A generation ago, it would have seemed impossible that one day, nearly half of all marriages would end in divorce, changing the fabric of American families and urging us all to recreate what the meaning of a nuclear family is.
As for me, I am no different, I was devastated when my marriage ended, especially with parents who had just celebrated their 50th Wedding Anniversary. But thankfully, I knew from watching friends that I would not only survive, but hopefully become a stronger person with time.
As I received a lot of support from friends and family, I can honestly say the most difficult question I continually asked myself was, "Will my children be okay?"
As I consider my role as a mother, the most important in my life, I worried more about their well-being than I did about my own. But I quickly realized that I needed to see myself as equally as important if I planned to be a good role model.
This epiphany came on a particularly long day when I caught a glimpse of myself in the mirror. Staring back at me was an image I not only didn't like, but barely recognized. The once smiling person who valued herself, now appeared as an overworked stranger.
At that moment, I stopped cleaning a kitchen that was already spotless, and instead took the time to put on some makeup and a beautiful sweater before I picked up my children from school.
With the innocence only a child can muster, my blue-eyed daughter who doesn't look a pinch of the quarter-Japanese that she is, said, "Mommy, why are you smiling?"
Out of the mouths of babes I thought, as I realized how much even "I" had missed my former self.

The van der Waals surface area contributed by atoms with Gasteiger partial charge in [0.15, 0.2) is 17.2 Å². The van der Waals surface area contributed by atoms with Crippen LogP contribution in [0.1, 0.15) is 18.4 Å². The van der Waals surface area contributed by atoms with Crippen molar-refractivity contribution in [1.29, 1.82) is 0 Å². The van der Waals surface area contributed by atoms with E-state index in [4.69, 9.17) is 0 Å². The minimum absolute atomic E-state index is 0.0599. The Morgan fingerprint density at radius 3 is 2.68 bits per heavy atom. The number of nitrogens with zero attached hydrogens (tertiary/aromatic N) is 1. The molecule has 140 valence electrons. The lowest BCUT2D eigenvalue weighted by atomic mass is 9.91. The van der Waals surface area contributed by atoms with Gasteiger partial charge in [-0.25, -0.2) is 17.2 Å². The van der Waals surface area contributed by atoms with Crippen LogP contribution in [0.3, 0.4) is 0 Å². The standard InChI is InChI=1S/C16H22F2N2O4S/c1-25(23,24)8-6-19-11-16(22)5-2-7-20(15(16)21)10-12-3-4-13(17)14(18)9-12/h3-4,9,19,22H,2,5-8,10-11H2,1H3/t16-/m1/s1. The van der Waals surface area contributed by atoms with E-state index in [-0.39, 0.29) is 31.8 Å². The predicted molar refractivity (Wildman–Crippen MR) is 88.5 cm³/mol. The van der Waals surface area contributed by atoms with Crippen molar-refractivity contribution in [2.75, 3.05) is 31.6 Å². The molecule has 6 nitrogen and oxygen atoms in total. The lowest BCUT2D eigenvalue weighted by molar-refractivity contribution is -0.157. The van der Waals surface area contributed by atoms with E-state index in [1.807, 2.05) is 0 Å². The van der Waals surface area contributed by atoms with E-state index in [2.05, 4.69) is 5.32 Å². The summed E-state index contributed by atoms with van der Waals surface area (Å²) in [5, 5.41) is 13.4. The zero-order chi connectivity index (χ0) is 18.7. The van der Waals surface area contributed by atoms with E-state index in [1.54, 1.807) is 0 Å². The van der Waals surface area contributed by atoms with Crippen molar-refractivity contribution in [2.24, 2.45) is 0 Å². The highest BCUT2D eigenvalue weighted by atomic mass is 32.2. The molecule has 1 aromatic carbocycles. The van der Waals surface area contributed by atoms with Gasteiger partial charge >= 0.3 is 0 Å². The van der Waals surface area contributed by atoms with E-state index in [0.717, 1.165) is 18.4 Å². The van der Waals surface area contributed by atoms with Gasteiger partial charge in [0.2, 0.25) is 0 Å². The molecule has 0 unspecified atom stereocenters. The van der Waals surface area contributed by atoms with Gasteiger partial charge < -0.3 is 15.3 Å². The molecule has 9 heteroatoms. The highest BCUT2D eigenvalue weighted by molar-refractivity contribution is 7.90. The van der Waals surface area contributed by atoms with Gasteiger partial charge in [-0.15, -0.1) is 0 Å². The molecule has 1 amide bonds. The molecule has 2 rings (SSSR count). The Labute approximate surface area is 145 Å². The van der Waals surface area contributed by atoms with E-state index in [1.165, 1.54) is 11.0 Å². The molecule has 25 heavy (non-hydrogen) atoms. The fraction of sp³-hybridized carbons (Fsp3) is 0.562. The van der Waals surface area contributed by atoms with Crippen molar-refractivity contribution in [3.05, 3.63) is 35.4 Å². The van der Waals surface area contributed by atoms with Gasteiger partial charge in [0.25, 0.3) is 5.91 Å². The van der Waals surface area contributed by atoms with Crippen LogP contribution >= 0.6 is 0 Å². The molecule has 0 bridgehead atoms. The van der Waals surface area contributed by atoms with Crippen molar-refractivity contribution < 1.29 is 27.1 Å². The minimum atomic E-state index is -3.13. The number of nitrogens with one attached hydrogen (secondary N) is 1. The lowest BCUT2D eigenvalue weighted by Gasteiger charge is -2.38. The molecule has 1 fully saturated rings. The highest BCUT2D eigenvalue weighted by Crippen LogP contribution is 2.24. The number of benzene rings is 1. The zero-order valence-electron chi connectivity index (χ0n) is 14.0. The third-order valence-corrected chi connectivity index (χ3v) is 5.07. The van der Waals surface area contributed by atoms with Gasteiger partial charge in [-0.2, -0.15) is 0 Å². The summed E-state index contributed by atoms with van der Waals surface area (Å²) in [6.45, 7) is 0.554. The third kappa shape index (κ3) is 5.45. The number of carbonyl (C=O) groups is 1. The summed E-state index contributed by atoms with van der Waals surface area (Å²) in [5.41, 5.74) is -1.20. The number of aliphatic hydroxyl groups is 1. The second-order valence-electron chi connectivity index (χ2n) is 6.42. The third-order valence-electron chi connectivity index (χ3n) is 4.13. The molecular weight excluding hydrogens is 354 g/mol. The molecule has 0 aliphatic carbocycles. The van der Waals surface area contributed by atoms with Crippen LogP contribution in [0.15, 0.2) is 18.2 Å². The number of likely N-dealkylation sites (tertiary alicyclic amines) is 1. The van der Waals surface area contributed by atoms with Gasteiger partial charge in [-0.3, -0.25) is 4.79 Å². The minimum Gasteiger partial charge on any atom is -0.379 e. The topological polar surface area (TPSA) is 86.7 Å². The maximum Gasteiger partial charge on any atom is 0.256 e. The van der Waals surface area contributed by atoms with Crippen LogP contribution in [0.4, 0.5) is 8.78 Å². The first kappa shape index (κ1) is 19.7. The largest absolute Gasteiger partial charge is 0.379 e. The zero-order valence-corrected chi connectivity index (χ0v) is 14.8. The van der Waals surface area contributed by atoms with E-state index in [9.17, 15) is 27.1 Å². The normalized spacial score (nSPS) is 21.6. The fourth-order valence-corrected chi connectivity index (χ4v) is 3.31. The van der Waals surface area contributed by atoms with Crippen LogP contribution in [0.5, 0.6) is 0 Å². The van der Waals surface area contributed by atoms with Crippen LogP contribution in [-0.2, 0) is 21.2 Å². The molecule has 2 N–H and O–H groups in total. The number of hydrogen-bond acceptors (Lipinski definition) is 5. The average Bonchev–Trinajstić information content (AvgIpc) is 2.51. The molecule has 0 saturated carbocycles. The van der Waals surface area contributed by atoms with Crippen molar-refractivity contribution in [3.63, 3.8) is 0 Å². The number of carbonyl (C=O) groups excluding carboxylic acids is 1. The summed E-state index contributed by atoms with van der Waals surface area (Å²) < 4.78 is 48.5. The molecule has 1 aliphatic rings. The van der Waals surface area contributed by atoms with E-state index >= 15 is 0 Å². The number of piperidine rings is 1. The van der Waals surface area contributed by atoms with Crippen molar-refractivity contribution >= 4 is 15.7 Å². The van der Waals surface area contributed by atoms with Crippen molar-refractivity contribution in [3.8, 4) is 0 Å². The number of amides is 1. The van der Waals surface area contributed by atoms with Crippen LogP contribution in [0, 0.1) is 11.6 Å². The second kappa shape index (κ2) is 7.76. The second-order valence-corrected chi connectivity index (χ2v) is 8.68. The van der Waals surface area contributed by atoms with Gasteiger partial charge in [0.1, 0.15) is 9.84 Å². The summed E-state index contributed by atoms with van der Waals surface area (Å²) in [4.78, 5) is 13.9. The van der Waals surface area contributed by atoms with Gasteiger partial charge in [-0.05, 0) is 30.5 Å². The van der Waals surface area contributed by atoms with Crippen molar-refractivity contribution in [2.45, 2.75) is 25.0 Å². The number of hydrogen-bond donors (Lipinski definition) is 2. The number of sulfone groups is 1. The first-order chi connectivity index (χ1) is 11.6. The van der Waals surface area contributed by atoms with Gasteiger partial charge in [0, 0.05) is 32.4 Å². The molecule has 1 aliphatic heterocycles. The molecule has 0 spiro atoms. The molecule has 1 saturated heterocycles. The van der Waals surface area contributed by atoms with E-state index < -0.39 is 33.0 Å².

Since the breakup of my marriage, I feel more gratitude as I realize how valuable one's community is and how "giving back" is the most healing gift of all.
I have a friend who just told me she is separated from her husband. As she told me about her troubles and looked down in shame, I said, "Call me anytime. I am here to listen."
"Thank You," she said. "I think I will."
According to a January 2011 article in the Huffington Post, “the U.S. Census Bureau's 5-Year American Community Survey polled 3 million households between January 1, 2005 and Dec. 31, 2009 to determine statistical portraits of smaller communities within the United States — including races and ethnic groups — based on a variety of factors, including divorce. These numbers are not rates--rather, they indicate what percentage of each population reported being divorced over a fixed period in time, not including those that were divorced and have since remarried. Here's the breakdown, as defined by the American Community Survey; Alaskan Native, American Indian, 12.6 percent, African American, 11.5 percent, White, 10.8 percent, Native Hawaiian Other Pacific Islander, 8 percent, Hispanic or Latino, 7.8 percent, and Asian 4.9 percent.”